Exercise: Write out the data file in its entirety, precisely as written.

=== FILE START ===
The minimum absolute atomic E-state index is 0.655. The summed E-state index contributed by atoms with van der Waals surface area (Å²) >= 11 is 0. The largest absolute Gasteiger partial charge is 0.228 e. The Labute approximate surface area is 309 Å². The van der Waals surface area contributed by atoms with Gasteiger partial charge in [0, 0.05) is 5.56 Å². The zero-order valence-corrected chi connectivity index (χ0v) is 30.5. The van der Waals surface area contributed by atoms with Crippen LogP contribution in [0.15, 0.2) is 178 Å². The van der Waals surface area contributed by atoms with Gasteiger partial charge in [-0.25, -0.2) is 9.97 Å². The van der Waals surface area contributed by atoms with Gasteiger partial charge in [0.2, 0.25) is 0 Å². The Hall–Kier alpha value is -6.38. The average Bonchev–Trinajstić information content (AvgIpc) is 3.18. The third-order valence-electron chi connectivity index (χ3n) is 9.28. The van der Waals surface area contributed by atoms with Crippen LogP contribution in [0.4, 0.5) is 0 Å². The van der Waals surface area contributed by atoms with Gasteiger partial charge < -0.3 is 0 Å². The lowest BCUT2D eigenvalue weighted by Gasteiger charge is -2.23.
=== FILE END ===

The minimum absolute atomic E-state index is 0.655. The summed E-state index contributed by atoms with van der Waals surface area (Å²) >= 11 is 0. The largest absolute Gasteiger partial charge is 0.228 e. The Labute approximate surface area is 309 Å². The van der Waals surface area contributed by atoms with Gasteiger partial charge in [0, 0.05) is 5.56 Å². The zero-order valence-corrected chi connectivity index (χ0v) is 30.5. The van der Waals surface area contributed by atoms with Crippen LogP contribution in [0.15, 0.2) is 178 Å². The van der Waals surface area contributed by atoms with Gasteiger partial charge in [-0.25, -0.2) is 9.97 Å². The van der Waals surface area contributed by atoms with Gasteiger partial charge in [0.2, 0.25) is 0 Å². The Hall–Kier alpha value is -6.38. The average Bonchev–Trinajstić information content (AvgIpc) is 3.18. The third-order valence-electron chi connectivity index (χ3n) is 9.28. The van der Waals surface area contributed by atoms with Crippen LogP contribution in [0.4, 0.5) is 0 Å². The van der Waals surface area contributed by atoms with Gasteiger partial charge < -0.3 is 0 Å². The lowest BCUT2D eigenvalue weighted by Gasteiger charge is -2.23.